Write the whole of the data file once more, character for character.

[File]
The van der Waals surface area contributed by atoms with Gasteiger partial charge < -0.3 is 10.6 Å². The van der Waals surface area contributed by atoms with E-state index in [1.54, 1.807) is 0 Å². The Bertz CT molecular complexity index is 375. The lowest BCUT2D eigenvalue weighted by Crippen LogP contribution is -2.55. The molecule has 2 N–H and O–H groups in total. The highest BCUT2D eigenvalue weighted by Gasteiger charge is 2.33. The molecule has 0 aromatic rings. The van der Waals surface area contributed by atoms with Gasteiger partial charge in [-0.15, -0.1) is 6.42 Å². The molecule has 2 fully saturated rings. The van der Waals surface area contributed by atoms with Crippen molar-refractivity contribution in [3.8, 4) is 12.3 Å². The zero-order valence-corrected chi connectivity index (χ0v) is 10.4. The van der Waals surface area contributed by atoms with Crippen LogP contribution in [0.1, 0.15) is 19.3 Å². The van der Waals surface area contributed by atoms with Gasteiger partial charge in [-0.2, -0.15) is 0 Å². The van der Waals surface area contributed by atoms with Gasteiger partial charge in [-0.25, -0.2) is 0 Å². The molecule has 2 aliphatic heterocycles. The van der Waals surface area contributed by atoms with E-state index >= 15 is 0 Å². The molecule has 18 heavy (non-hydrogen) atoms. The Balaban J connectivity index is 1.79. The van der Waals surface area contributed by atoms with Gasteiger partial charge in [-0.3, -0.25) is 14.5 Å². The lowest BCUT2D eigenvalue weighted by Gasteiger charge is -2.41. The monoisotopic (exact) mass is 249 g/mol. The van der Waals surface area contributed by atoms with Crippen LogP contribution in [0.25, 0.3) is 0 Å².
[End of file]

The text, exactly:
The van der Waals surface area contributed by atoms with Gasteiger partial charge < -0.3 is 10.6 Å². The van der Waals surface area contributed by atoms with E-state index in [1.54, 1.807) is 0 Å². The Bertz CT molecular complexity index is 375. The lowest BCUT2D eigenvalue weighted by Crippen LogP contribution is -2.55. The molecule has 2 N–H and O–H groups in total. The highest BCUT2D eigenvalue weighted by Gasteiger charge is 2.33. The molecule has 0 aromatic rings. The van der Waals surface area contributed by atoms with Gasteiger partial charge in [-0.15, -0.1) is 6.42 Å². The molecule has 2 fully saturated rings. The van der Waals surface area contributed by atoms with Crippen molar-refractivity contribution in [3.8, 4) is 12.3 Å². The zero-order valence-corrected chi connectivity index (χ0v) is 10.4. The van der Waals surface area contributed by atoms with Crippen LogP contribution in [0.1, 0.15) is 19.3 Å². The van der Waals surface area contributed by atoms with Gasteiger partial charge in [-0.2, -0.15) is 0 Å². The van der Waals surface area contributed by atoms with Gasteiger partial charge in [-0.25, -0.2) is 0 Å². The molecule has 2 aliphatic heterocycles. The van der Waals surface area contributed by atoms with E-state index >= 15 is 0 Å². The molecule has 18 heavy (non-hydrogen) atoms. The Balaban J connectivity index is 1.79. The van der Waals surface area contributed by atoms with Gasteiger partial charge in [-0.3, -0.25) is 14.5 Å². The lowest BCUT2D eigenvalue weighted by Gasteiger charge is -2.41. The monoisotopic (exact) mass is 249 g/mol. The van der Waals surface area contributed by atoms with Crippen LogP contribution in [0.25, 0.3) is 0 Å².